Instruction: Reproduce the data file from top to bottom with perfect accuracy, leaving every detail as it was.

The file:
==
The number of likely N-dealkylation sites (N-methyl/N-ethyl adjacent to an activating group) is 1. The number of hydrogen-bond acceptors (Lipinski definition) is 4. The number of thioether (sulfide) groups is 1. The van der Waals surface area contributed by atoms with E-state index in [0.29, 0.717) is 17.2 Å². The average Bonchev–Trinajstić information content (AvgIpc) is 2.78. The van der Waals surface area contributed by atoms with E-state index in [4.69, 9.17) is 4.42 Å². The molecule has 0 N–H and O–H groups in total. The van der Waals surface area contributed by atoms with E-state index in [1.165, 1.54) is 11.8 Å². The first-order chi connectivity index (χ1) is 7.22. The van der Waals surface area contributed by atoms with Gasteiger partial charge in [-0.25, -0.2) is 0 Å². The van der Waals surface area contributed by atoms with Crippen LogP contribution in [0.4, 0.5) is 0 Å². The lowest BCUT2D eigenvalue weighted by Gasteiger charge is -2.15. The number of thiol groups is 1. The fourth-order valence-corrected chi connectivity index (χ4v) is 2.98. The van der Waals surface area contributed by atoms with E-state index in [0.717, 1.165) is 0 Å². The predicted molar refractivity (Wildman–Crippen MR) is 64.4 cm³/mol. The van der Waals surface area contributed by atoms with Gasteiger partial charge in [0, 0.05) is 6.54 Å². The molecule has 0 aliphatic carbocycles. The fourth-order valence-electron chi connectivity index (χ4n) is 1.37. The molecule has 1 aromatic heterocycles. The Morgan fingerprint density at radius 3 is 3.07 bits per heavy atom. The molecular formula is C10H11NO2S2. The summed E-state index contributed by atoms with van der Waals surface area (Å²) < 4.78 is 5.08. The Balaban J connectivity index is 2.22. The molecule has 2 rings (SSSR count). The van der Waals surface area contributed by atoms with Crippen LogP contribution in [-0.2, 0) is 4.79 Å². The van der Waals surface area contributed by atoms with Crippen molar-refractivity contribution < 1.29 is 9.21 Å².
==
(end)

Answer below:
The number of likely N-dealkylation sites (N-methyl/N-ethyl adjacent to an activating group) is 1. The number of hydrogen-bond acceptors (Lipinski definition) is 4. The number of thioether (sulfide) groups is 1. The van der Waals surface area contributed by atoms with E-state index in [0.29, 0.717) is 17.2 Å². The average Bonchev–Trinajstić information content (AvgIpc) is 2.78. The van der Waals surface area contributed by atoms with E-state index in [4.69, 9.17) is 4.42 Å². The molecule has 0 N–H and O–H groups in total. The van der Waals surface area contributed by atoms with E-state index in [1.165, 1.54) is 11.8 Å². The first-order chi connectivity index (χ1) is 7.22. The van der Waals surface area contributed by atoms with Gasteiger partial charge in [-0.25, -0.2) is 0 Å². The van der Waals surface area contributed by atoms with Crippen LogP contribution in [0.4, 0.5) is 0 Å². The lowest BCUT2D eigenvalue weighted by Gasteiger charge is -2.15. The number of thiol groups is 1. The fourth-order valence-corrected chi connectivity index (χ4v) is 2.98. The van der Waals surface area contributed by atoms with E-state index in [0.717, 1.165) is 0 Å². The predicted molar refractivity (Wildman–Crippen MR) is 64.4 cm³/mol. The van der Waals surface area contributed by atoms with Gasteiger partial charge in [0, 0.05) is 6.54 Å². The molecule has 0 aliphatic carbocycles. The fourth-order valence-electron chi connectivity index (χ4n) is 1.37. The molecule has 1 aromatic heterocycles. The Morgan fingerprint density at radius 3 is 3.07 bits per heavy atom. The molecular formula is C10H11NO2S2. The summed E-state index contributed by atoms with van der Waals surface area (Å²) < 4.78 is 5.08. The Balaban J connectivity index is 2.22. The molecule has 2 rings (SSSR count). The van der Waals surface area contributed by atoms with Crippen LogP contribution in [-0.2, 0) is 4.79 Å². The van der Waals surface area contributed by atoms with Crippen molar-refractivity contribution < 1.29 is 9.21 Å².